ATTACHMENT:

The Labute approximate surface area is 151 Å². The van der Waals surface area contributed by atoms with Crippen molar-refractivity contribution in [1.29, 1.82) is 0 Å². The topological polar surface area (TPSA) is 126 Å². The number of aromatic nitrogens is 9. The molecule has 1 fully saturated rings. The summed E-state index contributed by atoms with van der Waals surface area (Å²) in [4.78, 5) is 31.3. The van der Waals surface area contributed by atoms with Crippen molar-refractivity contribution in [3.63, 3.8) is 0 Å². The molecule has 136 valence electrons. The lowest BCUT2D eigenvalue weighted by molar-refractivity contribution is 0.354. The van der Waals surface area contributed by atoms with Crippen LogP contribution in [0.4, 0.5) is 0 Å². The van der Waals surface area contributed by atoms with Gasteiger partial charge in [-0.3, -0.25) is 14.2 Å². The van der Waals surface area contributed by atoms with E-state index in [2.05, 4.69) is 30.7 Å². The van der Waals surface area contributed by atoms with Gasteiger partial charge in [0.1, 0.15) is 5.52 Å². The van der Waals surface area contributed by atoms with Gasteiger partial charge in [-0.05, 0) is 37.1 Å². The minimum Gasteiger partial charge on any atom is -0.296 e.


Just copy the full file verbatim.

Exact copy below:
The Labute approximate surface area is 151 Å². The van der Waals surface area contributed by atoms with Crippen molar-refractivity contribution in [1.29, 1.82) is 0 Å². The topological polar surface area (TPSA) is 126 Å². The number of aromatic nitrogens is 9. The molecule has 1 fully saturated rings. The summed E-state index contributed by atoms with van der Waals surface area (Å²) in [4.78, 5) is 31.3. The van der Waals surface area contributed by atoms with Crippen molar-refractivity contribution in [3.63, 3.8) is 0 Å². The molecule has 136 valence electrons. The lowest BCUT2D eigenvalue weighted by molar-refractivity contribution is 0.354. The van der Waals surface area contributed by atoms with Crippen LogP contribution in [0.4, 0.5) is 0 Å². The van der Waals surface area contributed by atoms with Gasteiger partial charge in [-0.3, -0.25) is 14.2 Å². The van der Waals surface area contributed by atoms with E-state index in [2.05, 4.69) is 30.7 Å². The van der Waals surface area contributed by atoms with Gasteiger partial charge in [0.1, 0.15) is 5.52 Å². The van der Waals surface area contributed by atoms with Gasteiger partial charge in [-0.05, 0) is 37.1 Å². The minimum Gasteiger partial charge on any atom is -0.296 e.